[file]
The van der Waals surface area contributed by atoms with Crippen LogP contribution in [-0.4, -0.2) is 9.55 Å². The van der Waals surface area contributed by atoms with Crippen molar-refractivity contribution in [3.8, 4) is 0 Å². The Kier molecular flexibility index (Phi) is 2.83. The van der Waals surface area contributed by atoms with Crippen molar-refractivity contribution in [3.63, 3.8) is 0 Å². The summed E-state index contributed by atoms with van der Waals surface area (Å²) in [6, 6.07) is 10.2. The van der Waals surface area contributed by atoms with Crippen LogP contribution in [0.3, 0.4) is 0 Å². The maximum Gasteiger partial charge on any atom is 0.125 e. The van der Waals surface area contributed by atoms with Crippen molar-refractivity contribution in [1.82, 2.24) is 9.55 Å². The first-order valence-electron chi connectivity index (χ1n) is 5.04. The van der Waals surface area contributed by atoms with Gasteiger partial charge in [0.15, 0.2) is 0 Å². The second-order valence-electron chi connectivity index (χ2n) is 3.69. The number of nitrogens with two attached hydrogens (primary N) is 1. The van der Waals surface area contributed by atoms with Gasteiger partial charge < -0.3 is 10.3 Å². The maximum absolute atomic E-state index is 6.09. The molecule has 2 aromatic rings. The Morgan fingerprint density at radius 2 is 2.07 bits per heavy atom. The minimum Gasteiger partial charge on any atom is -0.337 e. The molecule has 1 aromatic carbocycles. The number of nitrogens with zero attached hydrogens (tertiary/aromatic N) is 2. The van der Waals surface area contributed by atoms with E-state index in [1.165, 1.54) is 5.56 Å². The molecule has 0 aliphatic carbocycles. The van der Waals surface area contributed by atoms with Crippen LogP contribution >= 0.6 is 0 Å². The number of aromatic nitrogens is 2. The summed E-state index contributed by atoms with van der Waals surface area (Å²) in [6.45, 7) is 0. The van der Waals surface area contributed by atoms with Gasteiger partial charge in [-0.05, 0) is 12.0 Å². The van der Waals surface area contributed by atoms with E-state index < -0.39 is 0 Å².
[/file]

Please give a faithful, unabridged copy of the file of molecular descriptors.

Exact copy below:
The van der Waals surface area contributed by atoms with Crippen LogP contribution in [-0.4, -0.2) is 9.55 Å². The van der Waals surface area contributed by atoms with Crippen molar-refractivity contribution in [3.8, 4) is 0 Å². The Kier molecular flexibility index (Phi) is 2.83. The van der Waals surface area contributed by atoms with Crippen molar-refractivity contribution in [3.63, 3.8) is 0 Å². The summed E-state index contributed by atoms with van der Waals surface area (Å²) in [6, 6.07) is 10.2. The van der Waals surface area contributed by atoms with Crippen LogP contribution in [0.3, 0.4) is 0 Å². The maximum Gasteiger partial charge on any atom is 0.125 e. The van der Waals surface area contributed by atoms with Crippen molar-refractivity contribution in [1.82, 2.24) is 9.55 Å². The first-order valence-electron chi connectivity index (χ1n) is 5.04. The van der Waals surface area contributed by atoms with Gasteiger partial charge in [0.15, 0.2) is 0 Å². The second-order valence-electron chi connectivity index (χ2n) is 3.69. The number of nitrogens with two attached hydrogens (primary N) is 1. The van der Waals surface area contributed by atoms with Gasteiger partial charge < -0.3 is 10.3 Å². The maximum absolute atomic E-state index is 6.09. The molecule has 2 aromatic rings. The Morgan fingerprint density at radius 2 is 2.07 bits per heavy atom. The minimum Gasteiger partial charge on any atom is -0.337 e. The molecule has 1 aromatic carbocycles. The number of nitrogens with zero attached hydrogens (tertiary/aromatic N) is 2. The van der Waals surface area contributed by atoms with E-state index in [1.165, 1.54) is 5.56 Å². The molecule has 0 aliphatic carbocycles. The van der Waals surface area contributed by atoms with Crippen LogP contribution >= 0.6 is 0 Å². The number of aromatic nitrogens is 2. The summed E-state index contributed by atoms with van der Waals surface area (Å²) in [6.45, 7) is 0. The van der Waals surface area contributed by atoms with Gasteiger partial charge in [-0.05, 0) is 12.0 Å². The van der Waals surface area contributed by atoms with E-state index < -0.39 is 0 Å².